Healthy Woman: Strong Bones

Imagine if a headline team paper read, “30-Year-Old Woman Diagnosed with Osteoporosis.” You’d probably think, It can’t be. It must be a misprint. You may have thought osteoporosis only strikes little old ladies, but this silent thief is sweeping the nation, largely due to unhealthy lifestyle habits starting in childhood. It’s literally stealing bone out from under us at astonishing rates. But unlike wrinkles, gray hair and other common effects of normal aging, osteoporosis is not inevitable. It can be prevented, slowed and even reversed if the proper steps are taken now, while you’re young.
Tone Those Bones 
The National Osteoporosis Foundation defines osteoporosis as “A disease characterized by low bone mass and structural deterioration of bone tissue, leading to bone fragility and increased susceptibility to fractures.” 

Since you’re already strength training, you’re enjoying the benefits of a toned physique, but did you realize you might be ahead of the bone-density curve? Lifting weights is an important means of preventing osteoporosis. Think back to the last time a callus developed on your heel. This was simply your body’s response to the mechanical stress your shoe placed on your heel, therefore creating a thicker skin to protect itself. A similar phenomenon occurs with bone. When lifting a weight, the muscle pulls on the tendon to which it’s attached, and that tendon then pulls on the bone. This mechanical loading in turn makes the bone grow thicker and gain mass to protect itself while under stress, thus leading to stronger bone.

Laura Dembo, MS, and Kathleen M. McCormick, PhD, report in the American College of Sports Medicine’s Health & Fitness Journal that increased bone density comes from strength training programs that utilize a weight greater than 70% of a person’s one repetition maximum (1RM). Programs using 40%-60% of the 1RM didn’t build bone as effectively.
Bone-Building Exercise
Physical activities that create an overload on the skeleton by using a muscle’s pull against gravity provide the best means of osteogenic (bone-developing) stimulus. Research demonstrates that weight-bearing activities utilizing muscular strength and muscular power create a greater skeletal response than activities involving only muscular endurance. Swimming and cycling aren’t nearly as effective at increasing bone density since they’re considered non-weight-bearing exercises.

Weight-bearing activities such as running, gymnastics, tennis and plyometrics (explosive training that involves jumping and bounding) are the types of exercises essential for good bone health. The catch is you want to perform weight-bearing exercises at an intensity or speed that places high forces on your skeleton. Be aware, though, that too much of a good thing can be bad for you. Overtraining using intense cardiovascular activity can result in amenorrhea (loss of menstruation) and a hormonal imbalance that’s detrimental to bone health. Severe dieting and a low bodyweight can have the same effect.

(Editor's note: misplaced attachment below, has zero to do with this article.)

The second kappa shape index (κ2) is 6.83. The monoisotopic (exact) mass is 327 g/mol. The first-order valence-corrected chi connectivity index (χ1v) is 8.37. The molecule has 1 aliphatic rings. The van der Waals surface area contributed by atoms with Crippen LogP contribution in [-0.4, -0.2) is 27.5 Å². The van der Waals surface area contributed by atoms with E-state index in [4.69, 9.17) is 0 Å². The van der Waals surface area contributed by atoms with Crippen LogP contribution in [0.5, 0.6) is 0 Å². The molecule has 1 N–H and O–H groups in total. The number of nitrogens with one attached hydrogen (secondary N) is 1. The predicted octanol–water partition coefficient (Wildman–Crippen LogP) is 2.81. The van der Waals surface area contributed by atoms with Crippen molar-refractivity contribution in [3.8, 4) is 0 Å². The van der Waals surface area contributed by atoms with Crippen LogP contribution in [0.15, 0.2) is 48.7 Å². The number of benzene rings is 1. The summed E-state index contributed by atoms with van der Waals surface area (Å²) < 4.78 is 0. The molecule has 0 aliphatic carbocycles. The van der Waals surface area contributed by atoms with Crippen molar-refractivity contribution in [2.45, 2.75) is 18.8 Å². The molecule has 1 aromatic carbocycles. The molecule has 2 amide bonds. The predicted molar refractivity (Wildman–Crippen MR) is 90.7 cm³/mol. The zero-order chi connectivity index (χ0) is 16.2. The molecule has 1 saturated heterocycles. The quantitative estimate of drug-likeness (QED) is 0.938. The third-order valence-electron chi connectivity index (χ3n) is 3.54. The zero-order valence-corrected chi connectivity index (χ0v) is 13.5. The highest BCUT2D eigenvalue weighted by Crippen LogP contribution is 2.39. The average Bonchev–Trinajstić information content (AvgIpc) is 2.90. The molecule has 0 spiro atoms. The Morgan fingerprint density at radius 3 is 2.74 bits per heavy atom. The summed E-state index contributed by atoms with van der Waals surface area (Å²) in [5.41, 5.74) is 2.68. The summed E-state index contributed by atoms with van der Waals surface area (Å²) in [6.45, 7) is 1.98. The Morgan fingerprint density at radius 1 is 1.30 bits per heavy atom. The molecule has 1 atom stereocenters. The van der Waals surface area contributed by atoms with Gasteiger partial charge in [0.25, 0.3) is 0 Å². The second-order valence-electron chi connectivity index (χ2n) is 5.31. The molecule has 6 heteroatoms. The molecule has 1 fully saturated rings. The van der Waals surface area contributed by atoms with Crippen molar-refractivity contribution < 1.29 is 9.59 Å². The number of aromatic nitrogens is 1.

Keeping Your Peak
If you’re in your 30s, you’ve probably reached your peak bone mass – the thickest your bones will ever be. At menopause, which typically occurs at ages 40-55, women who don’t take replacement hormones begin to lose bone at a rate of about 3%-7% per year due to a decline in the hormone estrogen. Those who don’t build as much bone as they can by the time they turn 30 may later turn into a frail old lady crouched over a cane, with a large hump protruding from her back!

The best way to avoid osteoporosis is early intervention. The most critical time to build bone is the teenage years. Unfortunately, this is also the time when many people develop the bad habits of drinking soft drinks and alcohol and smoking, all major factors in decreasing bone density.

To determine where you stand in terms of bone health, Bob Goldman, MD, DO, PhD, chairman of the American Academy of Anti-Aging Medicine, suggests utilizing bone mineral density testing beginning in your 30s, an earlier age than normally recommended. This will help predict your chances of developing osteoporosis in the future and help you do something about it now.

Other preventive strategies include ensuring your diet is rich in the bone-building vitamins B, C, D and K, and the minerals copper, zinc and magnesium. Robert P. Heaney, MD, professor of medicine at Creighton University (Omaha, Nebraska) and author of Calcium and Common Sense, stresses the overwhelming importance of calcium in the diet, noting that in addition to calcium supplementation, kale juice and cruciferous vegetables are highly bioavailable sources.

Understanding these concepts and taking the steps to prevent osteoporosis with diet, exercise and a good relationship with your physician are keys to a strong, healthy body. No bones about it!

Author bio: Carol James, writer and editor EssayLab

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